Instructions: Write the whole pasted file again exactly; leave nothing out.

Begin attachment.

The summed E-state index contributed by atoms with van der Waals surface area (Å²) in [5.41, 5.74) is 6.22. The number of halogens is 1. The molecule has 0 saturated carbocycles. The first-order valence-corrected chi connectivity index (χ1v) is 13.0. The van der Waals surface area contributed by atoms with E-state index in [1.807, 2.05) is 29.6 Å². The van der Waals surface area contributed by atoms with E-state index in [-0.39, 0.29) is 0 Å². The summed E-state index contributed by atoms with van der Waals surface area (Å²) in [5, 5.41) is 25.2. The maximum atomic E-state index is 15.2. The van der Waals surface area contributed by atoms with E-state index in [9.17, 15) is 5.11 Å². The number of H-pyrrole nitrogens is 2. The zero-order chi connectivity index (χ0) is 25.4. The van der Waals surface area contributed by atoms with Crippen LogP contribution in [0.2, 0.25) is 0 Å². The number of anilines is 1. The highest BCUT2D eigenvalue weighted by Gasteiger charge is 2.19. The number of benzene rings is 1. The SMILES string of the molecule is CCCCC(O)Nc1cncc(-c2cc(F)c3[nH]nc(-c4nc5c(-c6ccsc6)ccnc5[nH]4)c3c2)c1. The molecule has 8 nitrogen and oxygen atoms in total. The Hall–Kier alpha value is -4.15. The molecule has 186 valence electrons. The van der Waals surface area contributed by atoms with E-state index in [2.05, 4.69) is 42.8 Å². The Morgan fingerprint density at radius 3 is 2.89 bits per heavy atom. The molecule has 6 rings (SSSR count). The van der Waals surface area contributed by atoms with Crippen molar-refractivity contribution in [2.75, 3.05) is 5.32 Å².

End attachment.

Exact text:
The summed E-state index contributed by atoms with van der Waals surface area (Å²) in [5.41, 5.74) is 6.22. The number of halogens is 1. The molecule has 0 saturated carbocycles. The first-order valence-corrected chi connectivity index (χ1v) is 13.0. The van der Waals surface area contributed by atoms with E-state index in [1.807, 2.05) is 29.6 Å². The van der Waals surface area contributed by atoms with E-state index in [-0.39, 0.29) is 0 Å². The summed E-state index contributed by atoms with van der Waals surface area (Å²) in [5, 5.41) is 25.2. The maximum atomic E-state index is 15.2. The van der Waals surface area contributed by atoms with E-state index in [9.17, 15) is 5.11 Å². The number of H-pyrrole nitrogens is 2. The zero-order chi connectivity index (χ0) is 25.4. The van der Waals surface area contributed by atoms with Crippen LogP contribution in [0.2, 0.25) is 0 Å². The number of anilines is 1. The highest BCUT2D eigenvalue weighted by Gasteiger charge is 2.19. The number of benzene rings is 1. The SMILES string of the molecule is CCCCC(O)Nc1cncc(-c2cc(F)c3[nH]nc(-c4nc5c(-c6ccsc6)ccnc5[nH]4)c3c2)c1. The molecule has 8 nitrogen and oxygen atoms in total. The Hall–Kier alpha value is -4.15. The molecule has 186 valence electrons. The van der Waals surface area contributed by atoms with E-state index in [2.05, 4.69) is 42.8 Å². The Morgan fingerprint density at radius 3 is 2.89 bits per heavy atom. The molecule has 6 rings (SSSR count). The van der Waals surface area contributed by atoms with Crippen molar-refractivity contribution in [2.75, 3.05) is 5.32 Å².